Our bounty of brilliant reviews this week includes Hua Hsu on Anthony Veasna So’s Afterparties, Alan Cumming on James Lapine’s Putting it Together, Jo Livingstone on The Letters of Shirley Jackson, Raina Lipsitz on Ross Barkan’s The Prince, and Katy Waldman on Katie Kitamura’s Intimacies.
“[A] remarkable début collection … The history of Asian American literature is one driven by a hunger for language. Classics of immigrant storytelling can often feel sparse and solemn, as characters grasp for phrases and expressions to capture the paradoxes that define their lives. So seems conscious that his work will be slotted into this broader tradition…even if Cambodians are often marginalized as ‘the off-brand Asians with dark skin’ … So is hardly given to stoic silences. The young people in Afterparties spill forth with language … Immigrant stories often traffic in themes of sacrifice and intergenerational strife, where the past is meaningful only as an obligation, or a set of traumas, to be silently shouldered. But the children of Afterparties seek something different … It feels transgressive that Afterparties is so funny, so irreverent, concerning the previous generation’s tragedy … His sentences are brusque and punchy, and there’s an outrageous, slapstick quality to his scenes. But the stories often end on a haunting note, resonating with the broader consequences of leaving or staying.”
“…not so much a book at all, but a post-mortem, a forensic investigation into what surely must be one of the most unlikely and chaotic journeys to a Pulitzer Prize and a place in the highest echelons of the American musical theater canon. There are some interjections and explanations by the author, but its majority content is transcribed testimony from a vast array of the people who were part of its faltering progress toward a Broadway opening, and who reveal with increasing frankness just what a dark and troubled path it was … I must admit to having slight dread that this was going to be the literary equivalent of the many masturbatory galas honoring Sondheim I have attended—and occasionally performed in—over the years. Yes, he’s a genius, yes there’s no one like him, yes we aren’t worthy. I can’t imagine how bored he must be of that form of blind adulation, especially when his work seems to promote its antithesis, with many of his characters seeming to squirm and shrivel when they are feted, and look inward, or to bigger ideals than self-glory. But soon things gallop apace … But despite these and many other hilarious musical theater geeky gems, this is not a collection of gossip. It is actually a story of artistic steadfastness, revealing as much about the ultimate work as the experience the participants endured while making it.”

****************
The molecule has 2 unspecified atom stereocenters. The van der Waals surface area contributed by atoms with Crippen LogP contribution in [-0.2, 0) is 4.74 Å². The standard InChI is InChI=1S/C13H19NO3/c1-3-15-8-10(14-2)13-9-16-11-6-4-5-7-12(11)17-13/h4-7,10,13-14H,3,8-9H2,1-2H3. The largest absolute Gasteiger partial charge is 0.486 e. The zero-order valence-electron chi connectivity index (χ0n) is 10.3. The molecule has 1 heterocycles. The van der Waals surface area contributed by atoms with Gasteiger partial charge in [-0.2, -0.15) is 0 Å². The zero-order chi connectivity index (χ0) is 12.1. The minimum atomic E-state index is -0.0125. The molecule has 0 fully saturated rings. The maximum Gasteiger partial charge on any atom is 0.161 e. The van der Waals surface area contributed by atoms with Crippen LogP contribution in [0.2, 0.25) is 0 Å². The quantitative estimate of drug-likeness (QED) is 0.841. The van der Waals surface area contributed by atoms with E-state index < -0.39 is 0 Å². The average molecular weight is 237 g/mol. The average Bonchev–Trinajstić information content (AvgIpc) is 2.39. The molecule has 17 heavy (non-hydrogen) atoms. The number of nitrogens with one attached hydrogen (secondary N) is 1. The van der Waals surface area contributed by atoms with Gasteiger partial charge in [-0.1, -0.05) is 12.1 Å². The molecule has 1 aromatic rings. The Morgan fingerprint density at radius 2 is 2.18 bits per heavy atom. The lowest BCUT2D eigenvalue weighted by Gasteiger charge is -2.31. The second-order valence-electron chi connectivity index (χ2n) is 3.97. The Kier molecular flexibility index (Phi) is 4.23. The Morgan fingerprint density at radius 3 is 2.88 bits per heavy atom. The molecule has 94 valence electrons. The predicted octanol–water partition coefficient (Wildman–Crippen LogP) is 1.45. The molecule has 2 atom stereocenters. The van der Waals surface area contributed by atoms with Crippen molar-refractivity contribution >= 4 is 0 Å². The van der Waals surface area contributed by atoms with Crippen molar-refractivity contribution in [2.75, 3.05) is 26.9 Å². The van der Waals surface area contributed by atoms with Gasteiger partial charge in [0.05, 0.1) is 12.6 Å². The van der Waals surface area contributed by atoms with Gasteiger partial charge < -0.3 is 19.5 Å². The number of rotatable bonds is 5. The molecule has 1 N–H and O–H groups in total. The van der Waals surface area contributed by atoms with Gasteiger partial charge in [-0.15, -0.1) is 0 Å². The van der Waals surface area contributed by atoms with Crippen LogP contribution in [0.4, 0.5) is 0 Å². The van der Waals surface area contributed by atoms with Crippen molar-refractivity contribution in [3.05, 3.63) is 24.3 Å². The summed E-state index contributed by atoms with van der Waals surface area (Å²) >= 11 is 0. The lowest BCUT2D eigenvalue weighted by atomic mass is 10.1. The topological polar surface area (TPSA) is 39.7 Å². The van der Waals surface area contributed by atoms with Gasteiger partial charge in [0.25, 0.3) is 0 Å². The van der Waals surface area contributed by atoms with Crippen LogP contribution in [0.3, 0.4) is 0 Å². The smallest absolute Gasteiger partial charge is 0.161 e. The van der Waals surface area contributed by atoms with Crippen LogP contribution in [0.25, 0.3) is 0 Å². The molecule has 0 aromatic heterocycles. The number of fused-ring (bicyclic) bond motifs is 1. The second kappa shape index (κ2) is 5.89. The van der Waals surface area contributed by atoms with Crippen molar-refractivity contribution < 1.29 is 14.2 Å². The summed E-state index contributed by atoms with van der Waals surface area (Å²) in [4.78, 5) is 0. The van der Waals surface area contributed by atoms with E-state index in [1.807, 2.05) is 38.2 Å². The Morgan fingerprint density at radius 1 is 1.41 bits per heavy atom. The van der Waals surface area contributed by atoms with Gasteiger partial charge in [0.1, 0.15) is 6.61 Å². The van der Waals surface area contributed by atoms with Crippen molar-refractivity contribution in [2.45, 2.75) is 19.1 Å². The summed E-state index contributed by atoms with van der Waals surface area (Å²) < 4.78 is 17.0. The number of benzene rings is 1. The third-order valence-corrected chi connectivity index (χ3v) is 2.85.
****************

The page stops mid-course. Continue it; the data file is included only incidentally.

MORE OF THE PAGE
–Alan Cumming on James Lapine’s Putting it Together: How Stephen Sondheim and I Created Sunday in the Park With George (The New York Times Book Review)
“… the letters are startlingly vivacious and emphasize her gift for invention, which she used to transform ordinary people and events into magic … Hyman comes across as petty and cruel, a man who couldn’t remain faithful and also couldn’t seem to forgive the fact it made Jackson unhappy … Yet Jackson’s descriptions of his antics in her own letters to friends are cutting. She’s so funny that the misery he causes seems to burn off like mist on a hot lawn … Jackson’s letters are stuffed with wisecracks and little sketches of Hyman looking stupid … While she makes light of her obnoxious husband, the letters also show her talent for imbuing the innocuous with malign or mysterious intentions. She seems to have been drawn to the macabre throughout her life, but it was as an adult, ensconced in domesticity, that her feel for the gothic intensified and grew more inventive … The Letters of Shirley Jackson is a glimpse into one of literature’s most contested personal lives and the bargains she struck in order to live it.”
“A man considered a national savior by many less than a year ago, Andrew Cuomo is now hanging on to his political career by his fingernails … Over the years, Cuomo has obsessively cultivated an image as a pragmatic progressive who gets things done. Barkan demonstrates that the governor, never a committed ideologue, has been far more pragmatic about building his brand than executing a progressive agenda … Though more willing to embrace a practical expediency, the younger Cuomo lacked his father’s charm and ostensible commitment to principle. Whereas Mario was loved as a statesman and orator, Andrew was grudgingly respected for his ruthlessness and bullying … Although his inability to inspire genuine warmth has to some extent checked Cuomo’s ambitions, he has compensated with brute force and cold cunning. Unlike his father, Barkan suggests, he seems to have decided it is better to gain the world, regardless of the potential cost to his soul … The Prince is a swift and devastating read. Barkan writes fluently, marshals facts persuasively, and foregrounds the power-obsessed Cuomo’s contempt for the powerless: poor people, incarcerated people, those without the means to write a check or advance a career.”
–Raina Lipsitz on Ross Barkan’s The Prince: Andrew Cuomo, Coronavirus, and the Fall of New York (The Nation)
“There is something decidedly unintimate about calling a novel Intimacies. The refusal to specify (what, whose) feels like a hedge. And yet Intimacies, by the author Katie Kitamura, achieves a kind of truth in advertising. Kitamura pursues various definitions of the word: knowledge of, closeness with, closeness to … The result is a rich, novelistic portrait of an abstraction … The woman’s affect is also the novel’s: haunted, unstable, and intermittently hopeful … Intimacies is not a shallow novel, but it is, finally, a deep and layered novel about superficiality … But the implications of the moment run deeper: in exposing the pneumatics of charm, Kitamura insists that there are motivations behind it.”